Enough said.

  26. Hal,

    Accusing Howard Zinn of lacking knowledge of US history is ridiculous.

    The quote, in context, can be read here (sorry for not providing the link in the first place):

    link to commondreams.org

    He clearly states,

    "Sure, Theodore Roosevelt brokered a peace between Japan and Russia. But he was a lover of war, who participated in the US conquest of Cuba, pretending to liberate it from Spain while fastening US chains on that tiny island. And as president he presided over the bloody war to subjugate the Filipinos, even congratulating a US general who had just massacred 600 helpless villagers in the Philippines. The Committee did not give the Nobel prize to Mark Twain, who denounced Roosevelt and criticized the war, nor to William James, leader of the anti-imperialist league."

    Greenwald's full statement is here:

    link to commondreams.org

  27. Anonymous: Misquoting someone is equally ridiculous, especially since one and all can simply scroll up and see how you're misconstruing my words.

    I did not say Zinn, "lacked knowledge." I said his comment, "shows a profound lack of a sense of history." The distinction to be drawn is Zinn's comment is knowledgeable but completely misses the point (perhaps he does Linux tech support in his spare time?). Your longer quote of him shows the problems: Zinn's view is that Roosevelt was such an evil person in general that any action of his, no matter how virtuous, is indelibly tainted. Further, it is better to praise Twain and James for actions that had no effect on the war at all than to praise Roosevelt for actually, you know, ending the war.

    That's all OK if one believes in the Great Man theory of history, and thus the way to view history is to judge people. If, however, one believes human beings to be complex creatures capable of many different actions, some virtuous, some heinous, and it is for these individual actions one should be judged — then Zinn's position rings of gross oversimplification. And, yes, lack of sense — worse, willful lack of sense. It would, in some ways, be better if Zinn did "lack knowledge," because then at least he'd have an excuse. Instead, his criticism is just as prejudicial against Roosevelt as the Dead Jackals' railings against Obama.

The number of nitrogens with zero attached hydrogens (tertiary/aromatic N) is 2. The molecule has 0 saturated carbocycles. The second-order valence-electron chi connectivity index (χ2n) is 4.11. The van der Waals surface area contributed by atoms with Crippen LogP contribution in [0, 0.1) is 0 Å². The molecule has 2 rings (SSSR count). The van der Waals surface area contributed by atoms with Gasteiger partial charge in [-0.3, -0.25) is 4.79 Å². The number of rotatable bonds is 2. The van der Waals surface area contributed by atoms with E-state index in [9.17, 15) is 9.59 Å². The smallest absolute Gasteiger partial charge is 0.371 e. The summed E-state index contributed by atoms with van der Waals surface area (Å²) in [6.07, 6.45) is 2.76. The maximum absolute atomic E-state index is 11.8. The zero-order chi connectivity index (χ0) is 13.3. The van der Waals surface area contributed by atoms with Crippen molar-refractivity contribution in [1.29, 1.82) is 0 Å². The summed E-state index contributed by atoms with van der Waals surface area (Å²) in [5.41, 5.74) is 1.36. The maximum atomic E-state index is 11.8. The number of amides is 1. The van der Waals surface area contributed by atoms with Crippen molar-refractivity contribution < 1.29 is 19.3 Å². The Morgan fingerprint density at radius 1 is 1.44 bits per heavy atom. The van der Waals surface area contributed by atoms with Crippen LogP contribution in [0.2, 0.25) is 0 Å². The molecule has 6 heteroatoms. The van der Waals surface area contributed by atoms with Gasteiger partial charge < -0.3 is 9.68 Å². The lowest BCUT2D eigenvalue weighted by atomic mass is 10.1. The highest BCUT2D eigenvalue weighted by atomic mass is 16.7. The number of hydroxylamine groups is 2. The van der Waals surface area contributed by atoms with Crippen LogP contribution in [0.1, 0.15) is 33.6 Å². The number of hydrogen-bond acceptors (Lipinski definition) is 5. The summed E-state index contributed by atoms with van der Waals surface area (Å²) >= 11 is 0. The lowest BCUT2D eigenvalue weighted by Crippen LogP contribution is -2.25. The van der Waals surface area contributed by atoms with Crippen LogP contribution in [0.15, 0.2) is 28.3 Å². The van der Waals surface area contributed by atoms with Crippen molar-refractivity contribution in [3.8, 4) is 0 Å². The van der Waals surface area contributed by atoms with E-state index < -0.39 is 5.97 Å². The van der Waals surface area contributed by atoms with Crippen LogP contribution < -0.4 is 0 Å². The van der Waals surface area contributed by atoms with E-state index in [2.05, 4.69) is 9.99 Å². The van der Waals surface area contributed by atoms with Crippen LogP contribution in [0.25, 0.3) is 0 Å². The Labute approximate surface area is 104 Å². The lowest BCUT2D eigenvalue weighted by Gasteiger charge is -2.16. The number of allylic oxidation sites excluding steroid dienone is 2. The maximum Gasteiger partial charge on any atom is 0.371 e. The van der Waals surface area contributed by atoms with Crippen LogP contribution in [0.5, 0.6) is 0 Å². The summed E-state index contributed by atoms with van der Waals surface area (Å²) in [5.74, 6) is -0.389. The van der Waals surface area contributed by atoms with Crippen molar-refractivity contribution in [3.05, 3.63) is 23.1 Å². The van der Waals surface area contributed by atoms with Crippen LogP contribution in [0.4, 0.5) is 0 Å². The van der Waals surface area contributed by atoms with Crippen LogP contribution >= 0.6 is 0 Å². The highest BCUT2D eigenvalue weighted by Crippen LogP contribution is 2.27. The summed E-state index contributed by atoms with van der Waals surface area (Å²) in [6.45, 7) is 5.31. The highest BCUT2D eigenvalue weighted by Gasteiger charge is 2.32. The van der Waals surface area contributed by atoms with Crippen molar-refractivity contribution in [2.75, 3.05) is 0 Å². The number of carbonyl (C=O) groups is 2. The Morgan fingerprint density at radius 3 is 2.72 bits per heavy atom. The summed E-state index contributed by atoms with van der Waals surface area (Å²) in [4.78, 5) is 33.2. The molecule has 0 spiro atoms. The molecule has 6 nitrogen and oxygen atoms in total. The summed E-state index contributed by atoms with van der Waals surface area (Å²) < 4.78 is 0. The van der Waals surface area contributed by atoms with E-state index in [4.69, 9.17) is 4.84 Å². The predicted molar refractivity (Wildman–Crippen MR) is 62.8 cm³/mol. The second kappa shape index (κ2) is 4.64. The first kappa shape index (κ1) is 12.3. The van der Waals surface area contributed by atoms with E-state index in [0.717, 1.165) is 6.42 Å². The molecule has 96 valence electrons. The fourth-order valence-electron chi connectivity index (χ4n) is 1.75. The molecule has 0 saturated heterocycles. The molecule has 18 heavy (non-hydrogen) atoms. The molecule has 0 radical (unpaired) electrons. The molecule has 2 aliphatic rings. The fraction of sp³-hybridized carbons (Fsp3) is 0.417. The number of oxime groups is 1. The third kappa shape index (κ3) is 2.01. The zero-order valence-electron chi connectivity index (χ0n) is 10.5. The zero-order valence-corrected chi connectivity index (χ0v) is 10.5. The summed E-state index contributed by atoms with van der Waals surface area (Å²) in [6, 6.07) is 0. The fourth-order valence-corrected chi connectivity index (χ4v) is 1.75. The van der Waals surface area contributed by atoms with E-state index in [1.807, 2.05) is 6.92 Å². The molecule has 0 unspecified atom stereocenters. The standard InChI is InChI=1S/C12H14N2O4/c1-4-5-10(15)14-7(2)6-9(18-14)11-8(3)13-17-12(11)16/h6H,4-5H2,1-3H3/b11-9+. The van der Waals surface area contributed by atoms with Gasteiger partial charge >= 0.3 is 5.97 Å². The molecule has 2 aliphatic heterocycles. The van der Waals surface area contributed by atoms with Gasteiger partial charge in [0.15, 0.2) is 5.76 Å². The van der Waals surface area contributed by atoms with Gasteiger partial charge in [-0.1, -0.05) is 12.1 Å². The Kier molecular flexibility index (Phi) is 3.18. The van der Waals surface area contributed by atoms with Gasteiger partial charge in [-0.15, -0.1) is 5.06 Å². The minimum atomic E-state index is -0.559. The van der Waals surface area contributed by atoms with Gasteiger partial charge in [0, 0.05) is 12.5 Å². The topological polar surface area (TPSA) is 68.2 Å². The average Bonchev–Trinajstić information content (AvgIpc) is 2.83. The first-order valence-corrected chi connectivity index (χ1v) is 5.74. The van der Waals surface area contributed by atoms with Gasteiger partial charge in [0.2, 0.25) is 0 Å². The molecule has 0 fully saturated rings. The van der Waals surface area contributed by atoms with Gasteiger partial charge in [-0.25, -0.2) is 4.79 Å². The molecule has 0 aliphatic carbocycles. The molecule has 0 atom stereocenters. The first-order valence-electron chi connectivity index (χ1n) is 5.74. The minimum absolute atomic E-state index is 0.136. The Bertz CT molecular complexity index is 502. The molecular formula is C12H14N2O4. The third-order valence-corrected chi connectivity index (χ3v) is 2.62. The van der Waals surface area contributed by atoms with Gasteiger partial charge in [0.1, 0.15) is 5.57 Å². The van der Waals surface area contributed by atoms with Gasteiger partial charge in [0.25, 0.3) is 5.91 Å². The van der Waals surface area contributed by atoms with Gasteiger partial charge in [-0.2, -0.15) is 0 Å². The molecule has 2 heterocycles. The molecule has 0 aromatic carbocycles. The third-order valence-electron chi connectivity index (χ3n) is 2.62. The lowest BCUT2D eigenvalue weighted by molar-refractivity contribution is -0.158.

28. Remember, not long ago the Nobel Peace Prize went to Menachim Begin, inventor of the car bomb as well as an architect of Israel's nuclear weapons development, expansion of settlements, war against Palestinians, etc., etc.

    The Nobel awards committee sees itself as representing a moderate-liberal wing of the capitalist class internationally. This is obvious in Obama's award, as well as year-in year-out in the prizes for economics. One recipient today even got it for research that shows large corporations are more efficient than smaller companies, which is why it's more effective to regulate "abuse of power" than company size. As if Karl Marx had never been born…

  29. If I'm not mistaken, the nobel committee asked critics to name someone who has done more for peace in the last year. Given the things James_speaks liisted earlier (a mixture of genuine accomplishments and work-in-progress), Obama does have a claim.

    29 comments so far, after all, and no one has named someone more deserving.

  30. Whether you like it or not, Obama has won the Nobel Peace Prize.

    That is a fact that no opinion, laughter, disagreement or political posturing can change.

    Har har har.